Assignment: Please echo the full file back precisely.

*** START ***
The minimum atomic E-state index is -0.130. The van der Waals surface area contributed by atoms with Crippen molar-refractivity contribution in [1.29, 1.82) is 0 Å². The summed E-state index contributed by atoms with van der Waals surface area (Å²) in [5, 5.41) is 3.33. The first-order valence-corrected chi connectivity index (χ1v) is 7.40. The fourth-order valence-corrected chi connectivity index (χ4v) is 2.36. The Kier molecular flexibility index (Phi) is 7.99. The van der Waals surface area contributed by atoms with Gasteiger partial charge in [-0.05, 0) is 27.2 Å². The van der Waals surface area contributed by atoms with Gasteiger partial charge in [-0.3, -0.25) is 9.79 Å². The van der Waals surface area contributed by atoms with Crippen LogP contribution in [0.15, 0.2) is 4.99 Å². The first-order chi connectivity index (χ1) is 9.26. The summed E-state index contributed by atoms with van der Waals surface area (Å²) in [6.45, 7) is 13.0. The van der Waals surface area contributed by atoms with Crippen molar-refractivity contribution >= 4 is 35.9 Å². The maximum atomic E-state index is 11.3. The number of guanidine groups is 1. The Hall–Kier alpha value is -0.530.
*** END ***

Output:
The minimum atomic E-state index is -0.130. The van der Waals surface area contributed by atoms with Crippen molar-refractivity contribution in [1.29, 1.82) is 0 Å². The summed E-state index contributed by atoms with van der Waals surface area (Å²) in [5, 5.41) is 3.33. The first-order valence-corrected chi connectivity index (χ1v) is 7.40. The fourth-order valence-corrected chi connectivity index (χ4v) is 2.36. The Kier molecular flexibility index (Phi) is 7.99. The van der Waals surface area contributed by atoms with Gasteiger partial charge in [-0.05, 0) is 27.2 Å². The van der Waals surface area contributed by atoms with Gasteiger partial charge in [-0.3, -0.25) is 9.79 Å². The van der Waals surface area contributed by atoms with Crippen LogP contribution in [0.15, 0.2) is 4.99 Å². The first-order chi connectivity index (χ1) is 9.26. The summed E-state index contributed by atoms with van der Waals surface area (Å²) in [6.45, 7) is 13.0. The van der Waals surface area contributed by atoms with Crippen molar-refractivity contribution >= 4 is 35.9 Å². The maximum atomic E-state index is 11.3. The number of guanidine groups is 1. The Hall–Kier alpha value is -0.530.